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Review: Blackpink’s “Born Pink,” Track-by-Track

The opinions expressed in this article are the writer’s own and do not reflect the views of Her Campus.

After years of radio silence from K-pop supergroup Blackpink, their second studio album “Born Pink” dropped on Sept. 16, 2022. As a longtime fan I was looking forward to it but knew I’d be underwhelmed with a short tracklist and half-baked songs, was “Born Pink” to be anything like their first studio album, “The Album.” 

I found this to be somewhat true. Some songs on the album shine while others don’t, so I think “Born Pink” would be best looked at one track at a time.

Pink Venom

“Pink Venom” is an acquired taste in every sense of the term. The first time I heard the track, which was released ahead of the full album, my expression contorted in such a way that I might describe as offended. Although right off the bat I was enamored by the introduction—something about artists saying their own name always gets me—I was immediately put off by the bizarre beat and more than questionable lyrics. The pre-chorus builds as any Blackpink song would, but against their usual pattern, the chorus did what I call an “anti-drop,” meaning that the chorus is more minimal than the buildup. It surprised me, but not in a good way—at first. To be frank, the lyrics are kind of annoying. As a regular K-pop fan, that’s not something I let bother me too much. In fact, I surprised myself when the song finally drew to an end and I hit the replay button.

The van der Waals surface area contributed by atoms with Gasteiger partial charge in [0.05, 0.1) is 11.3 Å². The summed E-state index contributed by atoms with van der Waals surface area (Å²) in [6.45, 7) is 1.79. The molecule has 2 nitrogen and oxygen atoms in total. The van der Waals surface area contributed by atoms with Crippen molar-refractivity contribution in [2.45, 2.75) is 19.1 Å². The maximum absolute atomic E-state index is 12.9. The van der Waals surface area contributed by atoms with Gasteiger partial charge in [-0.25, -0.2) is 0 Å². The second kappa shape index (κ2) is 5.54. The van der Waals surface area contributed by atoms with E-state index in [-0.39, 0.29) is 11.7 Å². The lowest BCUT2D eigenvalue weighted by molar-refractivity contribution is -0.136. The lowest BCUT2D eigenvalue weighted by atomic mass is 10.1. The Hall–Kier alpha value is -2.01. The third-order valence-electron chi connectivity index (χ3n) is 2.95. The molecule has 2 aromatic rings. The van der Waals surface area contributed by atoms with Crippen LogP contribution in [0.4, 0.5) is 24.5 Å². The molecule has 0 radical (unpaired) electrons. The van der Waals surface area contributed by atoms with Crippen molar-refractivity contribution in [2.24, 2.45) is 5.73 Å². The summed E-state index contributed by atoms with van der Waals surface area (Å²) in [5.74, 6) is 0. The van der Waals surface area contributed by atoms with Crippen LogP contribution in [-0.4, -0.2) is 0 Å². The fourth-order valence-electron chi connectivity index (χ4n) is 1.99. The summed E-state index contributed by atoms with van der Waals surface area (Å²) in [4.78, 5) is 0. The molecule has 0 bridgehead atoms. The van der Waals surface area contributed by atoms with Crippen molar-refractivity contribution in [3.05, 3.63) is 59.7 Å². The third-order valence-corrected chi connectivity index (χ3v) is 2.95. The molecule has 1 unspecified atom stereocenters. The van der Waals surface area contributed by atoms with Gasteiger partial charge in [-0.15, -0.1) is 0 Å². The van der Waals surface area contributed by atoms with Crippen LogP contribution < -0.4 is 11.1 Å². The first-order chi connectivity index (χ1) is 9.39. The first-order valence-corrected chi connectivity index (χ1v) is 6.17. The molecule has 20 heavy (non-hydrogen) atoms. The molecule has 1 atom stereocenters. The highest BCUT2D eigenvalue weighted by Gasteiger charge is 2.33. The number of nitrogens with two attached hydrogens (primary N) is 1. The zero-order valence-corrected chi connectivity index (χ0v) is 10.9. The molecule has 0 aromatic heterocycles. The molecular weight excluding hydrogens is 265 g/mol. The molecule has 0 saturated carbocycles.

“Pink Venom” is not for everyone, and I wouldn’t expect it to be. I think Blackpink’s biggest mistake with this song was putting it first on the album’s tracklist. Even though “Pink Venom” is only an “okay” song, in my opinion, if you keep listening after this point you may just be let down.

Shut Down

I will say that “Shut Down” is definitely the black sheep of the Blackpink discography. It’s unlike anything they’ve made before, which is cool, I guess. 

That’s all I’ve got in the way of nice things to say about this song. Maybe it’s the ¾ time signature, but to me, “Shut Down” just sounds like a sea shanty. The lyrics leave much to be desired, as well; I couldn’t help but laugh listening to these poor girls rush to say “whip it” four times in a row, twice, far too quickly for the pace of the song’s beat.